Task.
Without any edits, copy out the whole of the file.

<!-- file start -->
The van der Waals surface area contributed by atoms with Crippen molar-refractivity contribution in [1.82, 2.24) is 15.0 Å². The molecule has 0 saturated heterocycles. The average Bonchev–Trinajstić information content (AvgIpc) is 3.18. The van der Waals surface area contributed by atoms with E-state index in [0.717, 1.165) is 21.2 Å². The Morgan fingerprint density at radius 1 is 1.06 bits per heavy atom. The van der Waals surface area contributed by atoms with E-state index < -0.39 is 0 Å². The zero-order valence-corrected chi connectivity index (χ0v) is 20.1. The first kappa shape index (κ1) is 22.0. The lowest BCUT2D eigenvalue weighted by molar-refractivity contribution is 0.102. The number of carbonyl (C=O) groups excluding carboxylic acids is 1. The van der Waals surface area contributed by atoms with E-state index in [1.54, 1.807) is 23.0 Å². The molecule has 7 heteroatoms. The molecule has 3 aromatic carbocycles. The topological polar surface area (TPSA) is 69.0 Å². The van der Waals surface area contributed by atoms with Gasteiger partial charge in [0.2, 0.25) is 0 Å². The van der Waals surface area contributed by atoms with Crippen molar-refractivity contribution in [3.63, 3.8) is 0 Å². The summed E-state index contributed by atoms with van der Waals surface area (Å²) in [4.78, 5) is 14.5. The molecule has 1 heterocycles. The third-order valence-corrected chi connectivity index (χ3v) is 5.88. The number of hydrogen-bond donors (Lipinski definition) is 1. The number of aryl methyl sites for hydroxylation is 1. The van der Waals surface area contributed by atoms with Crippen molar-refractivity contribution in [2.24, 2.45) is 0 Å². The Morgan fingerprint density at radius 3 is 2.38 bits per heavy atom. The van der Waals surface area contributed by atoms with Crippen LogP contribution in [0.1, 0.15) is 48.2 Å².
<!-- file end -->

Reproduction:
The van der Waals surface area contributed by atoms with Crippen molar-refractivity contribution in [1.82, 2.24) is 15.0 Å². The molecule has 0 saturated heterocycles. The average Bonchev–Trinajstić information content (AvgIpc) is 3.18. The van der Waals surface area contributed by atoms with E-state index in [0.717, 1.165) is 21.2 Å². The Morgan fingerprint density at radius 1 is 1.06 bits per heavy atom. The van der Waals surface area contributed by atoms with E-state index < -0.39 is 0 Å². The zero-order valence-corrected chi connectivity index (χ0v) is 20.1. The first kappa shape index (κ1) is 22.0. The lowest BCUT2D eigenvalue weighted by molar-refractivity contribution is 0.102. The number of carbonyl (C=O) groups excluding carboxylic acids is 1. The van der Waals surface area contributed by atoms with E-state index in [1.54, 1.807) is 23.0 Å². The molecule has 7 heteroatoms. The molecule has 3 aromatic carbocycles. The topological polar surface area (TPSA) is 69.0 Å². The van der Waals surface area contributed by atoms with Gasteiger partial charge in [0.2, 0.25) is 0 Å². The van der Waals surface area contributed by atoms with Crippen molar-refractivity contribution in [3.63, 3.8) is 0 Å². The summed E-state index contributed by atoms with van der Waals surface area (Å²) in [4.78, 5) is 14.5. The molecule has 1 heterocycles. The third-order valence-corrected chi connectivity index (χ3v) is 5.88. The number of hydrogen-bond donors (Lipinski definition) is 1. The number of aryl methyl sites for hydroxylation is 1. The van der Waals surface area contributed by atoms with Crippen molar-refractivity contribution in [2.24, 2.45) is 0 Å². The Morgan fingerprint density at radius 3 is 2.38 bits per heavy atom. The van der Waals surface area contributed by atoms with Crippen LogP contribution in [0.1, 0.15) is 48.2 Å².